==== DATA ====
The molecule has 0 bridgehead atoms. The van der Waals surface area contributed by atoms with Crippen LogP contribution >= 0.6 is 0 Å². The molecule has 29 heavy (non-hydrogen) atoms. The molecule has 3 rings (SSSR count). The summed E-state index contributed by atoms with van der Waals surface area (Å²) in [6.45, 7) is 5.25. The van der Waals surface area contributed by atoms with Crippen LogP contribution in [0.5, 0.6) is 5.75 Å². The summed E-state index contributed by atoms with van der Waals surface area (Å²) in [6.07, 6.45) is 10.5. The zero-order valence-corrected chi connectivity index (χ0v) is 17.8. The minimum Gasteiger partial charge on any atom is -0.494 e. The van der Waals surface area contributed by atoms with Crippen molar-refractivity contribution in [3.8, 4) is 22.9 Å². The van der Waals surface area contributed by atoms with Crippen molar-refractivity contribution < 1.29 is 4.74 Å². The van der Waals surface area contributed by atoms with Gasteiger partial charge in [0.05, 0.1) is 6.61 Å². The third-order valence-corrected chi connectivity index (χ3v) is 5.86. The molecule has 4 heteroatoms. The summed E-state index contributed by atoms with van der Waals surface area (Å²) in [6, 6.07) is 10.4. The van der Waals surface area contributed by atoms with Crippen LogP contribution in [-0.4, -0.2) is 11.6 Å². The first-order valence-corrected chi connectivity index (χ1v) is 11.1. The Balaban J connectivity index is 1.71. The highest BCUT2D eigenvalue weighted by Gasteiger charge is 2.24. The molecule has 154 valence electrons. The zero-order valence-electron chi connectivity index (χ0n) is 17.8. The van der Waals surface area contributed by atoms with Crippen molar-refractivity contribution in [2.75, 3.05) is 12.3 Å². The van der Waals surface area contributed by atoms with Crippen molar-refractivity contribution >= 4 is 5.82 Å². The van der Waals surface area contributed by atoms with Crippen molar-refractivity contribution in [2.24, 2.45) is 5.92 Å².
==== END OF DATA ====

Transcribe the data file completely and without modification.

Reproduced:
The molecule has 0 bridgehead atoms. The van der Waals surface area contributed by atoms with Crippen LogP contribution >= 0.6 is 0 Å². The molecule has 29 heavy (non-hydrogen) atoms. The molecule has 3 rings (SSSR count). The summed E-state index contributed by atoms with van der Waals surface area (Å²) in [6.45, 7) is 5.25. The van der Waals surface area contributed by atoms with Crippen LogP contribution in [0.5, 0.6) is 5.75 Å². The summed E-state index contributed by atoms with van der Waals surface area (Å²) in [6.07, 6.45) is 10.5. The zero-order valence-corrected chi connectivity index (χ0v) is 17.8. The minimum Gasteiger partial charge on any atom is -0.494 e. The van der Waals surface area contributed by atoms with Crippen molar-refractivity contribution in [3.8, 4) is 22.9 Å². The van der Waals surface area contributed by atoms with Crippen molar-refractivity contribution < 1.29 is 4.74 Å². The van der Waals surface area contributed by atoms with Gasteiger partial charge in [0.05, 0.1) is 6.61 Å². The third-order valence-corrected chi connectivity index (χ3v) is 5.86. The molecule has 4 heteroatoms. The summed E-state index contributed by atoms with van der Waals surface area (Å²) in [6, 6.07) is 10.4. The van der Waals surface area contributed by atoms with Crippen LogP contribution in [-0.4, -0.2) is 11.6 Å². The first-order valence-corrected chi connectivity index (χ1v) is 11.1. The Balaban J connectivity index is 1.71. The highest BCUT2D eigenvalue weighted by Gasteiger charge is 2.24. The molecule has 154 valence electrons. The zero-order valence-electron chi connectivity index (χ0n) is 17.8. The van der Waals surface area contributed by atoms with Crippen molar-refractivity contribution in [2.75, 3.05) is 12.3 Å². The van der Waals surface area contributed by atoms with Crippen molar-refractivity contribution >= 4 is 5.82 Å². The van der Waals surface area contributed by atoms with Crippen molar-refractivity contribution in [2.24, 2.45) is 5.92 Å².